Yet another no-meat request by my sister for Holyweek is okoy. Okoy or caramba as my mother calls it, is one of her specialties, so on Black Saturday it was her turn to labor in the kitchen. Okoy, ukoy, or caramba, is a Filipino version of shrimp fritters. It is a medley of bean sprouts, tofu, and shrimps bound together by orange batter, fried and eaten with spicy vinegar on the side. The orange tint of the okoy is owed to a good dose of annatto in the batter. A fairly common street food in Manila (which prevalence predates another orange-colored street food called kwek-kwek), okoy is normally eaten as a snack but my family likes eating it with rice, as a main course.
I have a sneaking suspicion that the kwek-kwek, a popular street food which is an egg (be it either chicken or quail) dipped in orange batter and deep fried to a crisp, was conceived when an okoy vendor accidentally dropped a hard-boiled egg into the okoy batter and decided to fry it.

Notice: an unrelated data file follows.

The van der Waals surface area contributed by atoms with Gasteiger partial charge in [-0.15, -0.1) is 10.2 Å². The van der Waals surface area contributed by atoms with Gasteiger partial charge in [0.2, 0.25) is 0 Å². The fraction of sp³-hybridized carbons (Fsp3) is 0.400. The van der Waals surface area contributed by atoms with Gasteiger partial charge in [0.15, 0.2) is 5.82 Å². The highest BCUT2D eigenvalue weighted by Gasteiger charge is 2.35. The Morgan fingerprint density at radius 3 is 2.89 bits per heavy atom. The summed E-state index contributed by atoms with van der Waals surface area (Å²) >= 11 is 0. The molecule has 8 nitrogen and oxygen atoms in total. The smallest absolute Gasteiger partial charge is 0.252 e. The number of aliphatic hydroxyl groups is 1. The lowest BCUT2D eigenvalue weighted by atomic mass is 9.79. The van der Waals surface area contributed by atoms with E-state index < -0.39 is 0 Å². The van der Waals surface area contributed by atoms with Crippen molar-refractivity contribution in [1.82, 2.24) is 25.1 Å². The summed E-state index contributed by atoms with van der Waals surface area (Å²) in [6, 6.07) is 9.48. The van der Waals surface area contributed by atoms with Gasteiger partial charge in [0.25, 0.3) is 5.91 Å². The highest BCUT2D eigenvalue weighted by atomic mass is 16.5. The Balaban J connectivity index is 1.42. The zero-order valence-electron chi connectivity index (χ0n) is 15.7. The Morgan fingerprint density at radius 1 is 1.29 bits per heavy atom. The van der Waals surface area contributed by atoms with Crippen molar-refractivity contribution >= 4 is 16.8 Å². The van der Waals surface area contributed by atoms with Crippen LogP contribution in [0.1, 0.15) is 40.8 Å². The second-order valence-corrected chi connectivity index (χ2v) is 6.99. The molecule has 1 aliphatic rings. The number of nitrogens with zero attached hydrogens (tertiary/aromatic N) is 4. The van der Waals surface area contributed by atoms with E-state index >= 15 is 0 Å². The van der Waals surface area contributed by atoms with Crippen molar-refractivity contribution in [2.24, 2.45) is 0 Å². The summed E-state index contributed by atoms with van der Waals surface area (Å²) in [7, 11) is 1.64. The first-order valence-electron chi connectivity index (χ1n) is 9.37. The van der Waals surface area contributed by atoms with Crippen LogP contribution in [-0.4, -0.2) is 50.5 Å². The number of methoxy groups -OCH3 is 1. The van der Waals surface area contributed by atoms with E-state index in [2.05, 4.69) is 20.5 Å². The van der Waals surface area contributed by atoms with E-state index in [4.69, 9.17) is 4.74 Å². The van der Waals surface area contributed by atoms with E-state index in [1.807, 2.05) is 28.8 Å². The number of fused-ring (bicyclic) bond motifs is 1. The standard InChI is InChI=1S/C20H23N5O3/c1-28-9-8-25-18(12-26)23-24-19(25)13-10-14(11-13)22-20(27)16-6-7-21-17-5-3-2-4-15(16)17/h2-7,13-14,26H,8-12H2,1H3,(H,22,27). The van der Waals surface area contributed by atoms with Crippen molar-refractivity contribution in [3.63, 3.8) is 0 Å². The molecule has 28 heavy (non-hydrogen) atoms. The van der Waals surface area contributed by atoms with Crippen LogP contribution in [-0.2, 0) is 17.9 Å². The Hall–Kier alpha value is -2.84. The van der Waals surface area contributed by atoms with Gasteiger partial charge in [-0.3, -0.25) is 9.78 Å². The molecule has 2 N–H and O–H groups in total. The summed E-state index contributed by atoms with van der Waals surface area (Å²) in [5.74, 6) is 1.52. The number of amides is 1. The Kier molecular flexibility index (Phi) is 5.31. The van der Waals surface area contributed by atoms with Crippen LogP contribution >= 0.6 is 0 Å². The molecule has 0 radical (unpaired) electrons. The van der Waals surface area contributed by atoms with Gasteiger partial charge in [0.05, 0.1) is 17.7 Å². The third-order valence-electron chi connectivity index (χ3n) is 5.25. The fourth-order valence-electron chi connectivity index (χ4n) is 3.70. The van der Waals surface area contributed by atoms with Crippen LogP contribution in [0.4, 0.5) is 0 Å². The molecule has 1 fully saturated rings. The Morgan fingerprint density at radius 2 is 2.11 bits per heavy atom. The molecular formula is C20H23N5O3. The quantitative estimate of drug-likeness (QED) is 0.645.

Speaking of colored eggs-- HAPPY EASTER, EVERYONE!
1/2 cup All Purpose Flour
2/3 cup Cornstarch
1 1/2 teaspoon Baking Powder
2 Medium Eggs
1 cup shrimp broth or water
1/4 cup achuete (annatto) water (2 tablespoons achuete seeds steeped in 1/4 cup water until the water turns red orange. Discard seeds and set aside resultant liquid.)
3 cups togue (Mungbean Sprouts), washed
1 cup small Shrimps
1/2 cup kinchay, sliced
1/2 cup tokwa (tofu), cubed and fried
1 teaspoon salt
1 teaspoon ground pepper
Cooking oil for pan frying
Mix together first 6 ingredients to make a batter.
Add in togue, shrimps, kinchay, and tokwa. Season with salt and pepper.
Put just enough oil to cover the bottom of the pan. Place over medium heat.
Scoop the batter (about half a cup) onto the hot pan, and flatten with a spoon until about half an inch thick.
Fry on both sides until golden brown. Drain on paper towels to remove excess oil.
Serve with vinegar, for dipping.